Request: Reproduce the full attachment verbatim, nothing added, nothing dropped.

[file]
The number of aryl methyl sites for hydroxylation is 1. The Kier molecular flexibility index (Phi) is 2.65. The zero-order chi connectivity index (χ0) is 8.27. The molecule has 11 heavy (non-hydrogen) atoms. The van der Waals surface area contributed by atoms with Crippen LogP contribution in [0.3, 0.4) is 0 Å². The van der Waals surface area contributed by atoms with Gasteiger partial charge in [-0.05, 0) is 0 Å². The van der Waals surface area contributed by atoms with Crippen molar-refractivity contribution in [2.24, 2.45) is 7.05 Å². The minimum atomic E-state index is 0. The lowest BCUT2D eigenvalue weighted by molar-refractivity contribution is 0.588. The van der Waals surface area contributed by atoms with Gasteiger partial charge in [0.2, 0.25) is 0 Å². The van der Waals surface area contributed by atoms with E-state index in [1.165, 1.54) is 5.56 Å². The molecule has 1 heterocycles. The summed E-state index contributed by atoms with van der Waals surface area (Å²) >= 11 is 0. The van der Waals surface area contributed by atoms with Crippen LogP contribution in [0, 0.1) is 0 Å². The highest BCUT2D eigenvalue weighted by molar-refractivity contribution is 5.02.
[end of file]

The number of aryl methyl sites for hydroxylation is 1. The Kier molecular flexibility index (Phi) is 2.65. The zero-order chi connectivity index (χ0) is 8.27. The molecule has 11 heavy (non-hydrogen) atoms. The van der Waals surface area contributed by atoms with Crippen LogP contribution in [0.3, 0.4) is 0 Å². The van der Waals surface area contributed by atoms with Gasteiger partial charge in [-0.05, 0) is 0 Å². The van der Waals surface area contributed by atoms with Crippen molar-refractivity contribution in [2.24, 2.45) is 7.05 Å². The minimum atomic E-state index is 0. The lowest BCUT2D eigenvalue weighted by molar-refractivity contribution is 0.588. The van der Waals surface area contributed by atoms with Gasteiger partial charge in [0.2, 0.25) is 0 Å². The van der Waals surface area contributed by atoms with E-state index in [1.165, 1.54) is 5.56 Å². The molecule has 1 heterocycles. The summed E-state index contributed by atoms with van der Waals surface area (Å²) >= 11 is 0. The van der Waals surface area contributed by atoms with Crippen LogP contribution in [0, 0.1) is 0 Å². The highest BCUT2D eigenvalue weighted by molar-refractivity contribution is 5.02.